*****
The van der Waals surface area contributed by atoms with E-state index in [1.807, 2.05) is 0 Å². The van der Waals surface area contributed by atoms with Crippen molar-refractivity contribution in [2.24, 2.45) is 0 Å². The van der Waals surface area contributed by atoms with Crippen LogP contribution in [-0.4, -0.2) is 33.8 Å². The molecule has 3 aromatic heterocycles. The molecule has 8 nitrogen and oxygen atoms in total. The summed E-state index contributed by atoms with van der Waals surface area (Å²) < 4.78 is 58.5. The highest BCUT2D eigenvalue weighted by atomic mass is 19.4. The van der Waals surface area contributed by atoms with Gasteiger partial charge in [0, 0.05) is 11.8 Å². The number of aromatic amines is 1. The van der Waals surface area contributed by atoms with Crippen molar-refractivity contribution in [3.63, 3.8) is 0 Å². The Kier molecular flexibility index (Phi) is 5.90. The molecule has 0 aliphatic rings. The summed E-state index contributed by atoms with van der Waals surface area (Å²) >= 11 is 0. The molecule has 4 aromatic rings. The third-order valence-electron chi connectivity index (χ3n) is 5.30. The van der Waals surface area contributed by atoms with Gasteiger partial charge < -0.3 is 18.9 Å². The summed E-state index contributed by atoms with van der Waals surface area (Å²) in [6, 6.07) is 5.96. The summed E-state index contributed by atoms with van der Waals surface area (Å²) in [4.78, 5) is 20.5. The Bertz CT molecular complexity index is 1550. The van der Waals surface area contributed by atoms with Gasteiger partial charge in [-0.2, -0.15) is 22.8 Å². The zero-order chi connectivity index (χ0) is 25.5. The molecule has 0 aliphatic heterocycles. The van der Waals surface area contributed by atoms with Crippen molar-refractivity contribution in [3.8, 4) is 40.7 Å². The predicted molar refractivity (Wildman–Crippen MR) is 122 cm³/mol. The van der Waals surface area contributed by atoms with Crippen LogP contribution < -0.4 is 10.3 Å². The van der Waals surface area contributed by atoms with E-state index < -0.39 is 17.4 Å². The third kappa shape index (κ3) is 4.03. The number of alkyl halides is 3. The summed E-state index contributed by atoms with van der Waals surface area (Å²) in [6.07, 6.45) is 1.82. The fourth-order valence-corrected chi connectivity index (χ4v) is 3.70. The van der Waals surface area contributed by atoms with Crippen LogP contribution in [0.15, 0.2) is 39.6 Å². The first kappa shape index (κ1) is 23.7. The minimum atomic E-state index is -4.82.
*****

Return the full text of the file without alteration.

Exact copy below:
The van der Waals surface area contributed by atoms with E-state index in [1.807, 2.05) is 0 Å². The van der Waals surface area contributed by atoms with Crippen molar-refractivity contribution in [2.24, 2.45) is 0 Å². The van der Waals surface area contributed by atoms with Crippen LogP contribution in [-0.4, -0.2) is 33.8 Å². The molecule has 3 aromatic heterocycles. The molecule has 8 nitrogen and oxygen atoms in total. The summed E-state index contributed by atoms with van der Waals surface area (Å²) < 4.78 is 58.5. The highest BCUT2D eigenvalue weighted by atomic mass is 19.4. The van der Waals surface area contributed by atoms with Gasteiger partial charge in [0, 0.05) is 11.8 Å². The number of aromatic amines is 1. The van der Waals surface area contributed by atoms with Crippen molar-refractivity contribution in [3.63, 3.8) is 0 Å². The Kier molecular flexibility index (Phi) is 5.90. The molecule has 0 aliphatic rings. The summed E-state index contributed by atoms with van der Waals surface area (Å²) >= 11 is 0. The molecule has 4 aromatic rings. The third-order valence-electron chi connectivity index (χ3n) is 5.30. The van der Waals surface area contributed by atoms with Gasteiger partial charge < -0.3 is 18.9 Å². The summed E-state index contributed by atoms with van der Waals surface area (Å²) in [6, 6.07) is 5.96. The summed E-state index contributed by atoms with van der Waals surface area (Å²) in [4.78, 5) is 20.5. The Bertz CT molecular complexity index is 1550. The van der Waals surface area contributed by atoms with Gasteiger partial charge in [-0.2, -0.15) is 22.8 Å². The zero-order chi connectivity index (χ0) is 25.5. The molecule has 0 aliphatic heterocycles. The van der Waals surface area contributed by atoms with Crippen molar-refractivity contribution in [3.8, 4) is 40.7 Å². The predicted molar refractivity (Wildman–Crippen MR) is 122 cm³/mol. The van der Waals surface area contributed by atoms with Crippen LogP contribution < -0.4 is 10.3 Å². The van der Waals surface area contributed by atoms with E-state index < -0.39 is 17.4 Å². The third kappa shape index (κ3) is 4.03. The number of alkyl halides is 3. The summed E-state index contributed by atoms with van der Waals surface area (Å²) in [6.07, 6.45) is 1.82. The fourth-order valence-corrected chi connectivity index (χ4v) is 3.70. The van der Waals surface area contributed by atoms with Crippen LogP contribution in [0.15, 0.2) is 39.6 Å². The first kappa shape index (κ1) is 23.7. The minimum atomic E-state index is -4.82.